Understanding NJ Field Sobriety Tests

balanceIn New Jersey, when a law enforcement officer suspects a motorist of driving under the influence, there must be a justifiable reason for the suspicion and subsequent traffic stop. If, for example, a driver is seen weaving unsteadily on the roadway, moving very slowly or making dangerous maneuvers, the officer will stop the vehicle to investigate. As the officer engages with the driver, he or she will look for telltale signs of DWI. These can include slurred speech, bloodshot eyes and the smell of alcohol emanating from the vehicle. Once it is believed that a DWI is being committed, the officer will move on to the field sobriety tests.

Field Sobriety Tests Used In New Jersey

There are a vast number of field sobriety tests that might be familiar from their use in entertainment programs. However, there are only three legitimate, standardized field sobriety tests that have been approved by the National Highway Traffic Safety Administration (NHTSA). These tests are the Horizontal Gaze Nystagmus test, the One Leg Stand test and the Walk and Turn test.

Officers are trained to give these tests, but their own judgment is important when they analyze and interpret how a person is faring when performing them. If a person has a medical issue, is overweight or has some other reason they have been unable to perform the tests in an manner that would be viewed as “passing” the test, the officer must decide whether it is a viable excuse for poor performance.

Horizontal Gaze Nystagmus Test

For the Horizontal Gaze Nystagmus test, the officer will look for the involuntary jerking of the eyes when an object is placed in front of them. The officer will tell the subject to stare at an object like a pen or small flashlight. The object will be moved to the left and right with the subject asked to move his or her eyes to follow it. The officer will watch the subject’s eyes and check to see if there is jerking or bouncing of the eyeball. This test is believed to have a high rate of accuracy in determining whether or not a person is under the influence – more than 75%.

However, it is possible to defend against a failed Horizontal Gaze Nystagmus test. If the person is suffering from glaucoma, has an illness such as an inner ear infection or has been using certain types of medication, it is possible that the failed test could be explained logically and not be due to DWI.

One Leg Stand Test

With this test, the officer will see if the subject is able to maintain balance. The driver will be asked to stand with feet together and hands at their sides. One foot will be lifted six inches off the ground with the toes pointed forward. He or she will then be asked to count out loud. The officer will look for signals of impairment such as swaying, hopping, trying to use the arms to balance or falling over.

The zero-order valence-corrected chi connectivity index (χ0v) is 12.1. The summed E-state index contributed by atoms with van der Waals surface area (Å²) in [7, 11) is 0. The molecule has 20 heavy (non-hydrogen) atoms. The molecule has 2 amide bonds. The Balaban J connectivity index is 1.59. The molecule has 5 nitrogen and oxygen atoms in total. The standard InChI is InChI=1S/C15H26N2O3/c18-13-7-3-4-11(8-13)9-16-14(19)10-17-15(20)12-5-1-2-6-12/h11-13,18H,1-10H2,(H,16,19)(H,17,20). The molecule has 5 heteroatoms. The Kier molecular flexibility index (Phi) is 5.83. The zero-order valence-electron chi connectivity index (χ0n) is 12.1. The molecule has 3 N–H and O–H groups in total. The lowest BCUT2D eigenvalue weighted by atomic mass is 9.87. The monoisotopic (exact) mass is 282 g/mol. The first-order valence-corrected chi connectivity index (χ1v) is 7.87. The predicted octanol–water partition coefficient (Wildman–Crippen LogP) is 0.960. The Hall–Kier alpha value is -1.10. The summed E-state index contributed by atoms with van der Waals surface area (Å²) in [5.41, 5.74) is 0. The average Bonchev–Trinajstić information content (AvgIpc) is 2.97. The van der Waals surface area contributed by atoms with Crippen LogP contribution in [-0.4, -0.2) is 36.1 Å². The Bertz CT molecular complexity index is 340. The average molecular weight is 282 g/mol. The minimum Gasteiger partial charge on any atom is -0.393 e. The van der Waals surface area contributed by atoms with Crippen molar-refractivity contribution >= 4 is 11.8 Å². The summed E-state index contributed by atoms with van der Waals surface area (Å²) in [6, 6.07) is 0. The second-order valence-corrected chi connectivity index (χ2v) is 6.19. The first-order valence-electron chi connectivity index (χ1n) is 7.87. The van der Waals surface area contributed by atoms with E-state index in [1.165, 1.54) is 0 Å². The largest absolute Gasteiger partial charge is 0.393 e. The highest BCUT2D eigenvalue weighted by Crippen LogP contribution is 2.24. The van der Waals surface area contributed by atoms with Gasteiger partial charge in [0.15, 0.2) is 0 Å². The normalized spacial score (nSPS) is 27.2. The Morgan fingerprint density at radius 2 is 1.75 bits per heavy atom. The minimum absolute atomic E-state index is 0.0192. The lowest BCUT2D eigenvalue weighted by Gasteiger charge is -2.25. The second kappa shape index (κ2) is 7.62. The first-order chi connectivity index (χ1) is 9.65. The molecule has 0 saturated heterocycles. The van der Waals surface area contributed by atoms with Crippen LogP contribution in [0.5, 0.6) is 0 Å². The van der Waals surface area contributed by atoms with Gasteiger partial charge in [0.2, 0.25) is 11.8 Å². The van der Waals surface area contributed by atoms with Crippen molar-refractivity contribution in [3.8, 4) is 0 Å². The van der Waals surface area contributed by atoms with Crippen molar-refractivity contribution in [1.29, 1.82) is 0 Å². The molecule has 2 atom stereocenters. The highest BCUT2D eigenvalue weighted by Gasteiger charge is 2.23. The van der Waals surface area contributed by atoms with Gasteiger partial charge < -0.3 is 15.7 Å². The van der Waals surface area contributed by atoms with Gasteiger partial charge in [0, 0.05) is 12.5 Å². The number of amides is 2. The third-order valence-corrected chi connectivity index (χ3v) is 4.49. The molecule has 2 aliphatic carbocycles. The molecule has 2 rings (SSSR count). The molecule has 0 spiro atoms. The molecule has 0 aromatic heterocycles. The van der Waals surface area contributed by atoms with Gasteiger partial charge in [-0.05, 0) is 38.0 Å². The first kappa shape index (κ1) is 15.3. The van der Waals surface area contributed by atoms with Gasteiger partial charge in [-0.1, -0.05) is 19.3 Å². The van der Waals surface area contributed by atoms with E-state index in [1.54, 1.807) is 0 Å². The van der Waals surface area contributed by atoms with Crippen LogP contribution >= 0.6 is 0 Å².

Defenses for a failed One Leg Stand Test can include a medical issue that prevents the test from being completed as required to determine sobriety. If the test is given on an uneven or rocky surface, a defense attorney can claim that the circumstances surrounding the test were unfair and should therefore be disregarded.

Walk And Turn Test

The name describes the test in and of itself. The subject will be asked to walk nine steps in a straight line from with one foot in front of the other. Like the One Leg Stand test, the arms will be kept at the side while the Walk and Turn test is being performed. If the subject is unable to maintain the straight line, continually falls off to the side or tries to use the arms to balance, this will be an indication of impairment.

This test is considered to be less than 70% reliable when determining whether or not a driver is under the influence. This test also must be conducted on even ground. If it is not, the defense attorney can claim that it was not given fairly and try to have the results thrown out.

The Importance Of Field Sobriety Tests

In some instances, the officer will not have a breathalyzer machine in the police vehicle making the results of the field sobriety tests the determining factor as to whether an arrest will be made. The field sobriety tests can be somewhat subjective in how they’re interpreted and depend on the circumstances under which they were given. When there is an arrest for DWI based on field sobriety tests alone, the driver will have an opportunity to present a defense based on perceived unfairness in how they were given. If the traffic stop was made without a valid reason, this too can call the entire case into question and give the defense an opening to exploit and win an acquittal or dismissal.

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